India has always been a magnet for invaders. Just about everybody from the Greeks, Chinese, Arabs, Persians, and British were drawn by the wealth of riches the country possessed. But the country was always too vast and too diverse for any one raider to hold on to it for very long. India is one of the oldest civilizations in the world, with evidence suggesting human inhabitation 200,000 to 500,000 years ago. The earliest recorded people here were those of the Indus Valley civilization, a highly sophisticated culture that had its own system of writing and lived in planned towns.
Some of the earliest, in a long line of invaders, who reached India were the Aryans who came from the northwest and settled here for about 700 years. They were eventually followed by the Persians and the Greeks. It was during this period that Siddhartha Gautama founded the Buddhist philosophy/religion whose influence still resonates more than 2.5 millennia later.
As the Greeks went into decline, a king called Chandragupta established one of India’s greatest dynasties, the Maurya. Under the great Ashoka, the Mauryans extended their presence almost through the entire length of the subcontinent. During a bloody conquest of Orissa, however, a repentant Ashoka washed his hands off warfare and converted to Buddhism, working tirelessly as a missionary to spread Buddhism throughout Central Asia. Over the next few hundred years, conquerors from China and the north came and went with unfailing regularity, none managing to consolidate a base here.
In AD 319, the Gupta dynasty was founded by Chandragupta II whose sphere of influence extended over the entire north and through much of the south. The decline of the Guptas saw the dawn of a Golden Age in Indian culture with the construction of some of the most spectacular temples, including the most visited ones at Bhubaneshwar, Konark, and Khajuraho. This period of prosperity and cultural advancement lasted till the arrival of the Moslems. In 1001, Mahmud of Ghazi and his band of Arabs attacked the region repeatedly over a 26 year period, leaving ruined towns and bloodied corpses in their wake. There was a period of calm for about 150 years and then in 1192, the Arabs came again and stayed. They ruled until 1397 when the Mongols arrived under Timur Lang. After this, the Islamic empire diminished until 1527 when the Mughal emperor Babur came to power and quickly founded the Mughal dynasty. His son Humayun proved to be an ineffectual ruler but Humayun’s son Akbar would prove to be the greatest Mughal of them all. A highly enlightened ruler, Akbar fostered cultural and religious tolerance and married a Hindu princess. After Akbar, the empire passed into the hands of Jahangir and then Shahjehan who built the Taj Mahal and many other extravagant monuments. The empire disintegrated after Shahjehan’s son, Aurangzeb, just as the British began to flex their colonial muscles.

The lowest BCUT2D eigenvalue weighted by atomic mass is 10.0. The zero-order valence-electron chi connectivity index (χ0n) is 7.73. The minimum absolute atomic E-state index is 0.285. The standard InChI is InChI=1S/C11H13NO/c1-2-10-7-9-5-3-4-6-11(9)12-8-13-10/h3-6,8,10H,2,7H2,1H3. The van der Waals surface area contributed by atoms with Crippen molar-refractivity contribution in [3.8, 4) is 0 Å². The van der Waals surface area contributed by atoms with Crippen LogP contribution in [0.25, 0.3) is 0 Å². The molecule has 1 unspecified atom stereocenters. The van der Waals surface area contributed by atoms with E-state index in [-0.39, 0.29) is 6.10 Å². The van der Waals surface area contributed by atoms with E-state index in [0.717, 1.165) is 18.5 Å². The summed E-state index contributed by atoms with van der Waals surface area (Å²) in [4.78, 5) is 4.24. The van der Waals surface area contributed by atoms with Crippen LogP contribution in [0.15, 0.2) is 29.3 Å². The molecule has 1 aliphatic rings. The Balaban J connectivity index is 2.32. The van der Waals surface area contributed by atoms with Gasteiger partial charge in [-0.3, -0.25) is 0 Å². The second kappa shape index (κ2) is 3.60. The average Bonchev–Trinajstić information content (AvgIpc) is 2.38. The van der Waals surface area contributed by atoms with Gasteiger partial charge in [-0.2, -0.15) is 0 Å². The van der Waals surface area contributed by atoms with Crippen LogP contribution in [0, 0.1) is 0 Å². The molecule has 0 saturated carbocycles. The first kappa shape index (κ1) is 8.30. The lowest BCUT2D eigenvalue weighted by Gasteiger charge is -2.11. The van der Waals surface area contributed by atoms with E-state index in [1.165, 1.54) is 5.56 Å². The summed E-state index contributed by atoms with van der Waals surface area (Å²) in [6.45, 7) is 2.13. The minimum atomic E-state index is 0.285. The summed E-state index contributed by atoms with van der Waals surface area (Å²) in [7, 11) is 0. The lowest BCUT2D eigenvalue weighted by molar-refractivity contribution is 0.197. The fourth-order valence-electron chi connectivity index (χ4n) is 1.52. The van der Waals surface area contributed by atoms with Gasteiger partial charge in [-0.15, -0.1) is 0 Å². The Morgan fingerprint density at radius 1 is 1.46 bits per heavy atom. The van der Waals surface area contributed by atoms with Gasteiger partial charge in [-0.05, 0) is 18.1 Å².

The Advent of the British
In 1610, the British established a small trading post at Surat called the East India Company. This was the beginning of a three hundred year long presence that would change the sub-continent’s history. In 1784, after a series of financial scandals, the Crown assumed control of the East India Company and in effect began to rule a country of 300 million people from afar. In 1857, Hindus and Moslems in the Army revolted against the allegation that the British were greasing bullets with the fat of cows and pigs – the former worshipped by the Hindus and the later reviled by the Moslems. A year long rebellion followed which was soon quelled by the colonial masters. But the seeds of India’s independence movement had been sown. In 1915, a diminutive lawyer named Mohandas Karamchand Gandhi arrived on the scene and soon assumed a remarkable leadership role in the movement. Gandhi’s ability to lead India to independence without espousing violence easily made him one of the most remarkable men of the 20th century and influenced later world leaders from Martin Luther King Jr. to Nelson Mandela.
Freedom at Midnight
At midnight on August 15, 1947, Jawaharlal Nehru was sworn in as independent India’s first prime minister. But independence came at a heavy price. Moslems led by Mohammed Al Jinnah had been calling for the creation of a separate Moslem state called Pakistan. Thus the country’s independence coincided with the carving out of the new Islamic state of Pakistan, a process that included the largest mass migration in modern history as millions of Hindus and Moslems made their way across the borders to settle in the country of their choice. More than 500,000 people died in the mad communal frenzy that followed, and countless families were forever splintered. The following year Gandhi, a fierce critic of partition, was shot dead by a Hindu fanatic who blamed him for the creation of Pakistan. Although India’s post-independence history has been intermittently marked by political upheavals and communal clashes between Hindus and Moslems, the country is today on the threshold of a new chapter in its history as economic liberalization promises to usher in unimaginable prosperity.